- If there was ever a time the Patriots needed Gronk for a full 16 games, this is it. With Danny Amendola (86 targets in 2017) and Brandin Cooks (114 targets in 2017) no longer in New England, and Edelman (160 targets in 2017) suspended for the first 4 weeks, that’s about 22.5 targets a game that need some new recipients.
New Orleans Saints
- All offseason we heard about how the Saints were high on RB Jonathan Williams, and how he could perhaps fill in nicely during Mark Ingram’s suspension. That’s no longer possible as the Saints surprisingly released him during final cuts. They just signed Mike Gillislee to a one-year deal, and hope to get him up to speed quick.
- Drew Brees had an amazing season efficiency wise last season, but still disappointed fantasy owners with his lack of TD production. Expect some regression here, as it’s unlikely that Kamara/Ingram combine for 20 rushing TDs again.
- Preseason didn’t teach us much on who we expect to emerge as the Saints #2 wide receiver as far as fantasy production goes. Cameron Meredith and Ted Ginn Jr. virtually saw the same amount of snaps with the first team offense. Monitor this situation weekly to get a better pulse on how this plays out. We expect some DFS worth performances out of this spot.
New York Giants
- It’ll be just under 4 weeks rest for Saquon Barkley after he suffered a hamstring injury on August 13th. They called it a “mild strain” at the time, but it looks like all systems go for the rookie with high expectations.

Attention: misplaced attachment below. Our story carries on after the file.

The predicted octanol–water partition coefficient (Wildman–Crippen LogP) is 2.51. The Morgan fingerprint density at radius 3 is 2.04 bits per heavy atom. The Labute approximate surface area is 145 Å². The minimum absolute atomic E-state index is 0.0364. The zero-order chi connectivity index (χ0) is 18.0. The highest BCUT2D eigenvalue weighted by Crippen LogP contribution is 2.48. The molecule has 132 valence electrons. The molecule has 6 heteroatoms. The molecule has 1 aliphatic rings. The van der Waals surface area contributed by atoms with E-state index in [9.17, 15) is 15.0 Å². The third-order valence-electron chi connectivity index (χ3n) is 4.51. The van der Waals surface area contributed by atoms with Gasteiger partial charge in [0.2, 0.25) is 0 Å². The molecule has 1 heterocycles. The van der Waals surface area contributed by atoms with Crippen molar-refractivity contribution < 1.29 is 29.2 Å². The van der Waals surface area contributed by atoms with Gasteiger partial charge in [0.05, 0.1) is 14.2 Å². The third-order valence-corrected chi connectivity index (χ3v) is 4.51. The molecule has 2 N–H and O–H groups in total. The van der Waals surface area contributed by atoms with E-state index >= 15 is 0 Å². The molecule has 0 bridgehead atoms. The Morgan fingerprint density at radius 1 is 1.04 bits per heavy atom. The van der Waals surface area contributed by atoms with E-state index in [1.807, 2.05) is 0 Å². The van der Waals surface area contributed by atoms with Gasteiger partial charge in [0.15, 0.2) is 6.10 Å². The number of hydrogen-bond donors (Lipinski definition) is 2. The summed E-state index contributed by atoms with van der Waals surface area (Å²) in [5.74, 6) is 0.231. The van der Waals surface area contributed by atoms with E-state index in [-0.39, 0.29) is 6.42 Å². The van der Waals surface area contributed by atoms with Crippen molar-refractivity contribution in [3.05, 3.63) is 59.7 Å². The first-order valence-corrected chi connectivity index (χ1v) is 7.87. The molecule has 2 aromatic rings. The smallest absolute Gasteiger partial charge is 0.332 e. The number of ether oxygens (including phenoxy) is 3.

- Expect a more versatile passing attack from the Giants this year, as Pat Shurmur brings way more unpredictability to the table. Last year the Giants under Ben McAdoo ran 11-personnel (3 WRs) 92% of the time, compared to 56% of the time for Shurmur and the Vikings last season.
- The Giants invested a 2nd round pick on LG Will Hernandez, and signed LT Nate Solder to a huge contract this offseason. It should help them improve as a unit, but don’t get it twisted, this is still one of the shakier offensive lines in the league.
New York Jets
- Robby Anderson is still under investigation by the NFL. They’ve been reviewing the case for quite some time now. In the even that he does get suspended, that puts an immediate boost towards Jermaine Kearse’s stock early in the season (especially in DFS). Expect the Jets to be down often and playing catch up in the 2nd half.
- Isaiah Crowell took a back-seat to Bilal Powell during the Jets 3rd preseason game. We still expect Crowell to get early down work, but ask yourself, what’s more likely? The Jets playing catch-up relying on a pass-catching back like Powell, or the Jets milking the clock with Crowell as they hold a 2nd half lead…?
- The Jets offensive line play was nauseating (to say the least) in 2017. Rookie Sam Darnold will get thrown to the wolves, and even though Spencer Long is an upgrade from Wesley Johnson at the center position, there isn’t much reason to expect a dramatic improvement from the unit altogether.
- The Raiders traded a 3rd round pick for Martavis Bryant, and a few months later he was released. Jordy Nelson and Amari Cooper didn’t see much action this preseason, but it’s safe to say they are the two best receiving options Oakland has.